Other Edible Arrangements
I once had a supervisor who changed our meeting schedules so frequently that my calendar became a scratched out mess that even Picasso couldn’t hang in a gallery. One day, to clean things up and make the schedules readable, I invested in a little bottle of Liquid Paper. Suddenly my canvas was renewed. Over time, I got so good at dabbing and brushing the stuff that my steady hand could cover words on ruled paper without painting over the lines. Adding to the sensory satisfaction was getting a tiny whiff of nontoxic solvent that only persons who have endured organic chemistry in college could appreciate.
As many baby boomers know (or care to know), Liquid Paper was invented in 1956 by a lady in Texas named Bette Nesmith. Bette blended tempera paint with other stuff in her kitchen, poured it into little bottles, and shared it with all the ladies at the office to help correct their typing mistakes. She also shared some with her son, Mike, who would become a member of the made-for-television pop-rock band The Monkees. Mike would come to use his mom’s invention judiciously in his writing, once hiding all the objectionable iterations of song title between “Fast Pain in Darkville” to “Last Train to Clarksville.”
Getting back to the office after this past December-January holidays has found me using Liquid Paper regularly once again. The occasional pleasant painting and incidental whiffs have made me think about the sensorial satisfaction of paper in general—liquid or solid. What if paper did more than stimulate the senses of vision and smell? What if paper also had flavor? Flavored paper would give so much more meaning when you exclaim to your adversary, “You’ll eat those words!” It would give so much more credibility to the historical student excuse, “The dog ate my homework.”
Dietetically, paper would be good for you. A page of basic loose-leaf paper is very low in fat and would have 100% of your recommended Daily Value of dietary fiber. If you like quinoa and muesli, then you know what my mind is tasting right now. We would have a supremely healthy food if we could just figure out how to get some protein in there. If you like tofu, then you know what my mind is tasting right now.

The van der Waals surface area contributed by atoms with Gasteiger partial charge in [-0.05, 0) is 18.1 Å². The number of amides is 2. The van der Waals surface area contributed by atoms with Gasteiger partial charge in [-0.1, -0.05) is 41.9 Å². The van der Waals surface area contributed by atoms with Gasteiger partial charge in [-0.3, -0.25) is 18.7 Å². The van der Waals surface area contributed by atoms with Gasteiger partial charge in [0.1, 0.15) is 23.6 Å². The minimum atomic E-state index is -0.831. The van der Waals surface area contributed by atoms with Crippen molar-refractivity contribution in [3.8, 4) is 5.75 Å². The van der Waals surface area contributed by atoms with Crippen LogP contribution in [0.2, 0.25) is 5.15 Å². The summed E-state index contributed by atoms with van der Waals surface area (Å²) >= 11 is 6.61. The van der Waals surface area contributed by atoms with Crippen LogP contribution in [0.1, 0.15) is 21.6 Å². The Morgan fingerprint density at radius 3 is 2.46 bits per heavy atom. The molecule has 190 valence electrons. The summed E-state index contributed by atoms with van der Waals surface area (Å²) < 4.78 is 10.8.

Imagine getting cold cuts at a supermarket deli. Flavored paper could come thinly sliced (tissue) or thickly sliced (cardstock) and all thicknesses in between. All the colors of construction paper would have fruity flavors—even the brown sheets could taste like kiwi fruit. Or maybe bright yellow paper could taste like Cheetos, and dark yellow sheets with random black dots could taste like Fritos. If we can dust our favorite exotic flavors onto Zapp’s potato chips, then why can’t we do the same for paper?
With flavored paper, publishers of “real” books could steal the market back from digital sellers by flavor-coding books, bringing things like the classics to a wholly new generation of readers in a wholly new way. Because he wrote of it so frequently, most of Shakespeare’s plays could be flavored according to Othello’s exclamation, “O thou invisible spirit of wine!” James Joyce novels could taste like Irish stew: lamb, carrots, and potatoes. Because he loved San Francisco and its restaurants so much, anything by Mark Twain could be flavored after his favorite food: Pacific oysters on the half-shell. Likewise, all Herman Melville novels could taste like fish—big ones. Anne Rice novels would taste like boucherie blood sausage. Lord of the Flies, of course, would be pork-flavored.
Since Mardi Gras falls this month, I guess I should write a few words about it. The words will derive from dough that’s French-bred, covered with a sweetness granulated in green and yellow and purple and with a good bit of cheesiness on the inside. I hope you can taste what I’m writing. But be careful: There’s a “baby” in the second paragraph.